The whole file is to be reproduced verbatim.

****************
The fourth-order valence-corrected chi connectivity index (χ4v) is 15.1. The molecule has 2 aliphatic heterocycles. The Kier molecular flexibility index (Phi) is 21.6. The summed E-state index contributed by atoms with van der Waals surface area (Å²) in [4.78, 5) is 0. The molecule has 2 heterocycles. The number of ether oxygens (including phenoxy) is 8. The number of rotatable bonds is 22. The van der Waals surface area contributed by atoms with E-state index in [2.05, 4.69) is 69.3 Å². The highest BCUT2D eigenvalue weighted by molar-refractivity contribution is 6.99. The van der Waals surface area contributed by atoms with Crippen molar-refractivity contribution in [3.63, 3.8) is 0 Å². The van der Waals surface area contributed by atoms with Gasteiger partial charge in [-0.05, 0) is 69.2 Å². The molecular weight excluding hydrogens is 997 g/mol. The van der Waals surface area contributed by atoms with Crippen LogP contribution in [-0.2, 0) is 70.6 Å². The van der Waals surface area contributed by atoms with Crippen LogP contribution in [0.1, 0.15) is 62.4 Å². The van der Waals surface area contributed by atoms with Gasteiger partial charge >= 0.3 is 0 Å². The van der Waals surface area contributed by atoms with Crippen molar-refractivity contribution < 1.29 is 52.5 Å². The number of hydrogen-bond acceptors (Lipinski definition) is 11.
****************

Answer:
The fourth-order valence-corrected chi connectivity index (χ4v) is 15.1. The molecule has 2 aliphatic heterocycles. The Kier molecular flexibility index (Phi) is 21.6. The summed E-state index contributed by atoms with van der Waals surface area (Å²) in [4.78, 5) is 0. The molecule has 2 heterocycles. The number of ether oxygens (including phenoxy) is 8. The number of rotatable bonds is 22. The van der Waals surface area contributed by atoms with E-state index in [2.05, 4.69) is 69.3 Å². The highest BCUT2D eigenvalue weighted by molar-refractivity contribution is 6.99. The van der Waals surface area contributed by atoms with Crippen molar-refractivity contribution in [3.63, 3.8) is 0 Å². The van der Waals surface area contributed by atoms with Gasteiger partial charge in [-0.05, 0) is 69.2 Å². The molecular weight excluding hydrogens is 997 g/mol. The van der Waals surface area contributed by atoms with Crippen LogP contribution in [-0.2, 0) is 70.6 Å². The van der Waals surface area contributed by atoms with Crippen LogP contribution in [0.1, 0.15) is 62.4 Å². The van der Waals surface area contributed by atoms with Gasteiger partial charge >= 0.3 is 0 Å². The van der Waals surface area contributed by atoms with Crippen molar-refractivity contribution < 1.29 is 52.5 Å². The number of hydrogen-bond acceptors (Lipinski definition) is 11.